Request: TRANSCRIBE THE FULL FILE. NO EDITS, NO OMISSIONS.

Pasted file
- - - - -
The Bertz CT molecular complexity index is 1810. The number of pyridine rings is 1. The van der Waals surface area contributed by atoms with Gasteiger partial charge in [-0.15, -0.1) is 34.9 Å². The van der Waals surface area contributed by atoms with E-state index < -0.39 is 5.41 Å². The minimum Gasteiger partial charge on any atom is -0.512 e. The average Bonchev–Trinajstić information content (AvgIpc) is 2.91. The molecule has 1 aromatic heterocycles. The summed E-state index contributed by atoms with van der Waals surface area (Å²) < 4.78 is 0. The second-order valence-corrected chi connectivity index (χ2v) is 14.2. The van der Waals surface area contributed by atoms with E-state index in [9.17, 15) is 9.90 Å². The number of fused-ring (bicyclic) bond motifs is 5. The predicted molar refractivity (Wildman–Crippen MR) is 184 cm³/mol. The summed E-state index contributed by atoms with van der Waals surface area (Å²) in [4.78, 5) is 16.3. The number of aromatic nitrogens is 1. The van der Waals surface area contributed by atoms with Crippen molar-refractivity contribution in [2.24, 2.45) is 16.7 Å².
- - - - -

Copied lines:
The Bertz CT molecular complexity index is 1810. The number of pyridine rings is 1. The van der Waals surface area contributed by atoms with Gasteiger partial charge in [-0.15, -0.1) is 34.9 Å². The van der Waals surface area contributed by atoms with E-state index < -0.39 is 5.41 Å². The minimum Gasteiger partial charge on any atom is -0.512 e. The average Bonchev–Trinajstić information content (AvgIpc) is 2.91. The molecule has 1 aromatic heterocycles. The summed E-state index contributed by atoms with van der Waals surface area (Å²) < 4.78 is 0. The second-order valence-corrected chi connectivity index (χ2v) is 14.2. The van der Waals surface area contributed by atoms with E-state index in [9.17, 15) is 9.90 Å². The number of fused-ring (bicyclic) bond motifs is 5. The predicted molar refractivity (Wildman–Crippen MR) is 184 cm³/mol. The summed E-state index contributed by atoms with van der Waals surface area (Å²) in [4.78, 5) is 16.3. The number of aromatic nitrogens is 1. The van der Waals surface area contributed by atoms with Crippen molar-refractivity contribution in [2.24, 2.45) is 16.7 Å².